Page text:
As of mid-November, Thorpe has been working extensively with Mekel, who began the NBA season with the Dallas Mavericks, but was cut. Mekel moved to Clearwater

Beach to train here and Thorpe says it is only a matter of time before Mekel is back in the NBA. Until he was cut, Mekel and Casspi – also a Thorpe client – were the only two Israelis in the NBA.

As much as he excels at his profession, Thorpe says there is a link between his work and his faith.

As a youngster, Thorpe attended Temple B’nai Israel in Clearwater where he was bar mitzvahed and he went to Camp Coleman, the Reform movement’s summer camp in north Georgia.

“I always felt there was an inherent aspect of Judaism that compelled me to try to be a decent man,” he said, especially striving to set a good example for the professional athletes about how to handle their new wealth and fame.

“I talk to them about my children and with my words and actions I show them the importance of family. They know my kids are a priority,” Thorpe said, noting that he makes time to coach his son’s grade 7-9 AAU basketball team and his baseball team.

“My Jewish values help me prioritize my life,” he said.

Thorpe grew up in Seminole and by age 9 was playing in the Small Fry league. He played on the Semionle High basketball team, which he said was pretty good, and even as a player there, he said he was always the guy to organize practices and mentor other players.

After graduating from the University of Florida – where he played for and coached more than 100 intermural and fraternity league basketball teams – his Seminole High coach, Ray Burkhart, recommended him to Mike McPheron, the head coach at Dixie Hollins High.

Thorpe began coaching at Dixie Hollins in 1987 and often coached kids at summer camps, developing a following and a reputation in the county as good at working one-onone and helping players develop their skills.

In 1990 he got married and he says his wife, Christine, “remains the light of my life, my closest friend.” After he quit coaching at Dixie Hollins, Thorpe said, “I had opportunities to pursue college coaching jobs, but I did not feel it would be best for my marriage.”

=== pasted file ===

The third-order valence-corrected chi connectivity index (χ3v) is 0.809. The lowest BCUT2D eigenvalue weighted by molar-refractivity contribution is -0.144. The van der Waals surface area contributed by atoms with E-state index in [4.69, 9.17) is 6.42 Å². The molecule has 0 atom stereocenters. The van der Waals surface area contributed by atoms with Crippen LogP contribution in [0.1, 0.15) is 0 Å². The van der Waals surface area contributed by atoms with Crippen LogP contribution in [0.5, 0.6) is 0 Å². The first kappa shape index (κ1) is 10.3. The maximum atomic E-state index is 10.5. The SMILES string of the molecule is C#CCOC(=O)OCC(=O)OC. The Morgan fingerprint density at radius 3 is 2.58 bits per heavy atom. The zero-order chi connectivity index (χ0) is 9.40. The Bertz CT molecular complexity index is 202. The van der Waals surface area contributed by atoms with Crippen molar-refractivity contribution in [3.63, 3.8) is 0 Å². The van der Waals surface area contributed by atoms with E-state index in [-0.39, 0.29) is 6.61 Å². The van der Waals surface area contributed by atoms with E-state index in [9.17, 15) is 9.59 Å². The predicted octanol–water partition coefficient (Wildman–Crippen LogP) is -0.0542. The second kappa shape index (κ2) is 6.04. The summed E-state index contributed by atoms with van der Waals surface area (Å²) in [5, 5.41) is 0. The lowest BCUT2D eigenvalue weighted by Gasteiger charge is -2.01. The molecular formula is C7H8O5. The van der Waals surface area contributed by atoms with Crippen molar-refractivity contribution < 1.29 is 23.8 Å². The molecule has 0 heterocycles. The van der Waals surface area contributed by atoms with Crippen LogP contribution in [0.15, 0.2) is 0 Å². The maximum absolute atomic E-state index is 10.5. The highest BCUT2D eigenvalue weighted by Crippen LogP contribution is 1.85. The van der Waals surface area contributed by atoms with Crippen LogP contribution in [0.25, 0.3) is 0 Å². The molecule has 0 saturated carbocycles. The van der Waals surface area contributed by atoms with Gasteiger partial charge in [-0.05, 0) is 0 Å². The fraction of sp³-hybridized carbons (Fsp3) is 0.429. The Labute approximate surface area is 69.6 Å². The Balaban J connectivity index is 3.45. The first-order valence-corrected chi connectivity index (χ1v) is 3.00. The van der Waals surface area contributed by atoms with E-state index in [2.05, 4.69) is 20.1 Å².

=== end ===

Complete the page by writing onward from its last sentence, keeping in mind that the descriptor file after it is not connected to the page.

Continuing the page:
His next job was for a local cable company that covered area sports. He kept running into parents who asked him to coach their sons, so he started what he says may have been the first basketball training academy in the country. His first student paid him $25. Through contacts and word of mouth he started attracting higher level players, some driving several hours for sessions with him.

In 1996 Thorpe got a call from a guy he had met and mentored at a summer camp – Jason Levien.

“I was like a big brother to him,” Thorpe said. Levien, once the CEO of the Memphis Grizzlies, is now CEO of the DC United soccer team. At the time, Levien worked for a law firm that has set up a small sports agency practice. He asked Thorpe to do one week of training for a client before the NBA draft.

Thorpe did that, and “then I had an ah-ha moment and said to myself, ‘there is a business here.’ I knew I could help these guys. I could help them all season long and maybe during the off-season,” he said. “At the time, nobody was doing that. I was one of the pioneers. Today, less than 10 guys do that at the pro level and make a decent living at it and most of them just run camps, not individual training.”

Florida Gator player Udonis Haslem was Thorpe’s first Pro Training Center client. Haslem now plays for the Miami Heat.

For ESPN, Thorpe publishes at least one article a week and he does a few ‘Truehoop’ videos each week on what players are doing well or poorly and who to watch. “I also do a thing called ‘NBA Front Office’ for them,” he said. He and others on ‘Front Office’ rank management, owners and coaches for various teams and they opine on what they would do if in the teams’ front office.

When asked about Israeli-American David Blatt, first year coach of the Cleveland Cavaliers (and LeBron James), Thorpe ranked Blatt as one of the best coaches in the world and predicted the team would jell after a slow start, with a good chance of being NBA champs this year.

“The way I worked this out, my jobs all work hand-in-hand,” he said. “In the summer I train players, then during the season, I have to watch games for ESPN, so it also helps me help the players I work with.”

Information from a JTA story by Hillel Kuttler was used in this report.